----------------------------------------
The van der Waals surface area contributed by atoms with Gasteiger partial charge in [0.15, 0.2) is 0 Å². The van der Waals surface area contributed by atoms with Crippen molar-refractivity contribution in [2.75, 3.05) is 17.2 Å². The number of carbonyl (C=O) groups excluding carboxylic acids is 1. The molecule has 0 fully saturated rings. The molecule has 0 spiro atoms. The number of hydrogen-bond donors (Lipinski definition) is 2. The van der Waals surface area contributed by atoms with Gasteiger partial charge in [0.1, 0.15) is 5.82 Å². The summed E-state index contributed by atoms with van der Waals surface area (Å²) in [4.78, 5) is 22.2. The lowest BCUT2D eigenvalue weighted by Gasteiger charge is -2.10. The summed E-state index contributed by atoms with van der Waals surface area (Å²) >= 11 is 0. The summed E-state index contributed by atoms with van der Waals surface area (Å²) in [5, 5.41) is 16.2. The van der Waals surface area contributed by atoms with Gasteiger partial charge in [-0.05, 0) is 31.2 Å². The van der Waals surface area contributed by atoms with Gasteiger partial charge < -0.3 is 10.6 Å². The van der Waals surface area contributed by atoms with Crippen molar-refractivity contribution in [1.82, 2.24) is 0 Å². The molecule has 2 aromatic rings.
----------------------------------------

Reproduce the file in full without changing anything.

The van der Waals surface area contributed by atoms with Gasteiger partial charge in [0.15, 0.2) is 0 Å². The van der Waals surface area contributed by atoms with Crippen molar-refractivity contribution in [2.75, 3.05) is 17.2 Å². The number of carbonyl (C=O) groups excluding carboxylic acids is 1. The molecule has 0 fully saturated rings. The molecule has 0 spiro atoms. The number of hydrogen-bond donors (Lipinski definition) is 2. The van der Waals surface area contributed by atoms with Gasteiger partial charge in [0.1, 0.15) is 5.82 Å². The summed E-state index contributed by atoms with van der Waals surface area (Å²) in [4.78, 5) is 22.2. The lowest BCUT2D eigenvalue weighted by Gasteiger charge is -2.10. The summed E-state index contributed by atoms with van der Waals surface area (Å²) >= 11 is 0. The summed E-state index contributed by atoms with van der Waals surface area (Å²) in [5, 5.41) is 16.2. The van der Waals surface area contributed by atoms with Gasteiger partial charge in [-0.05, 0) is 31.2 Å². The van der Waals surface area contributed by atoms with Gasteiger partial charge < -0.3 is 10.6 Å². The van der Waals surface area contributed by atoms with Crippen molar-refractivity contribution in [1.82, 2.24) is 0 Å². The molecule has 2 aromatic rings.